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What are the up.....and the downsides of Portugal?

What are the up.....and the downsides of Portugal?

Old Mar 16th 2019, 10:33 pm
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Default What are the up.....and the downsides of Portugal?

OK, I spent 3 years in Ireland and then moved to the USA. Now its time to look into moving again as things between the wife and I ain't exactly rosy. I love Ireland but lets face it, nobody likes the rain and when it rains in Ireland it can rain for days :O So I am looking at possibly going to Alentejo. I will be looking for a rural property wherever I go as I hate city life and don't want neighbors. I need some advice please.
Possible downsides of Portugal are
1) the weather, is it to hot? (I am concerned about my dogs, they didn't do well in the California heat of 120 degrees or the Mississippi humidity) so how does Alentejo compare?
2) I have heard the price of cars is horrifically expensive, is this true?
3) Language barrier. I have heard that the language is very difficult to pick up and im hardly a gifted linguist at the best of times although I will certainly do my best.
4) I also hear that there's a limited choice of food at the supermarkets, is this true?
5) What can I expect regarding internet connection in the rural parts? My work depends on having internet so that's a must.
Any help/ advice would be very gratefully received.
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Old Mar 17th 2019, 1:35 am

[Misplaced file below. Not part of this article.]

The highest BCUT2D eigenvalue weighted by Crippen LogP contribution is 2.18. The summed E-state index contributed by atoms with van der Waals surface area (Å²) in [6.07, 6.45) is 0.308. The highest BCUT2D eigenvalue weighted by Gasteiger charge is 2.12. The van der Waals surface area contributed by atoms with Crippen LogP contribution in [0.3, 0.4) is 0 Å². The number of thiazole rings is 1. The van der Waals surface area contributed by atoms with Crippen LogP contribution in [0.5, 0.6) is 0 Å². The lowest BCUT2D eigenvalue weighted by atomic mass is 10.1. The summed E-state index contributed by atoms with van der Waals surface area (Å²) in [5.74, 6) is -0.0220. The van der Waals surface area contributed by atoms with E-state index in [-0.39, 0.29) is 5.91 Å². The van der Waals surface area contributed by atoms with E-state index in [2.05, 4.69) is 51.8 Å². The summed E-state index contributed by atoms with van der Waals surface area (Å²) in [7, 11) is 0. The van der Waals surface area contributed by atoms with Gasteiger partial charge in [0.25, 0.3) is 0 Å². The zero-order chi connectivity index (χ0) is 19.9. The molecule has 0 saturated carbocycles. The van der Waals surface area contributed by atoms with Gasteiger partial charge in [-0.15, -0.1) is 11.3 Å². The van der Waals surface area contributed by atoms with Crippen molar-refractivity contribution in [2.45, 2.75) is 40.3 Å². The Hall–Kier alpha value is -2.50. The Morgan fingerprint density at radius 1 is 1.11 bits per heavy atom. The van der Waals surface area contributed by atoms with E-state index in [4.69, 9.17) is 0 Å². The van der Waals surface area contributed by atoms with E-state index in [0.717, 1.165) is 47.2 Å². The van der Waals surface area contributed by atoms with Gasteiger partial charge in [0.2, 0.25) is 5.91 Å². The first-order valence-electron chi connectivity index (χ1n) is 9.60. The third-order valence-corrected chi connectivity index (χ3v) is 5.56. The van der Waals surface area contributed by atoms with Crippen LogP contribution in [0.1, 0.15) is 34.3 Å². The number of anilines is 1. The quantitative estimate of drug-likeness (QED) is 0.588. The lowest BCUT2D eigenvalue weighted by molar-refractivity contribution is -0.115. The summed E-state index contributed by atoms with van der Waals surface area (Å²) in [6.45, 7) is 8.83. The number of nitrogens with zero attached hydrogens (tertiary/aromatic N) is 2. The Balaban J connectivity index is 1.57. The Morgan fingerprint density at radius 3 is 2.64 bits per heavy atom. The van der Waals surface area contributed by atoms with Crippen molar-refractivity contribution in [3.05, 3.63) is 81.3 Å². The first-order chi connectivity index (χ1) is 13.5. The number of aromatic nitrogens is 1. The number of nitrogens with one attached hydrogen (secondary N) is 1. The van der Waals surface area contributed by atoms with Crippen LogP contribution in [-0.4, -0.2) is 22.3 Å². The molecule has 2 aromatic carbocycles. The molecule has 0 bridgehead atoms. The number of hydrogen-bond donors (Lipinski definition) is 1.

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Default Re: What are the up.....and the downsides of Portugal?

Originally Posted by Kevrev View Post
OK, I spent 3 years in Ireland and then moved to the USA. Now its time to look into moving again as things between the wife and I ain't exactly rosy. I love Ireland but lets face it, nobody likes the rain and when it rains in Ireland it can rain for days :O So I am looking at possibly going to Alentejo. I will be looking for a rural property wherever I go as I hate city life and don't want neighbors. I need some advice please.
I know what you're saying about Ireland - but it does have its compensations
I'll give you my impressions
Originally Posted by Kevrev View Post
1) the weather, is it to hot? (I am concerned about my dogs, they didn't do well in the California heat of 120 degrees or the Mississippi humidity) so how does Alentejo compare?

The Alentejo is a big area, stretching from the southern shore of the Tagus river (Alem Tejo means "on the other side of the Tagus") to the Algarve and from the Atlantic coast to the Spanish border, so the weather and climate changes somewhat depending on the area - close to the sea keeps it cooler in summer but more humid, in the mountains the temperature variation can be extreme and on the plains near to Spain Summer temperatures can reach 50C in Summer (Centigrade here, Fahrenheit isn't used - at 120C you'd be dead!). I live in the hills of the south-west Baixo Alentejo, near Ourique. We have frosty mornings in the Winter, but then the daytime temperature can be in the 20s . Currently it's in the mid 20's during the day and temperatures can reach the low 40s in Summer. Humidity is low, so you can work happily in the mid-30s - as long as you're in the shade.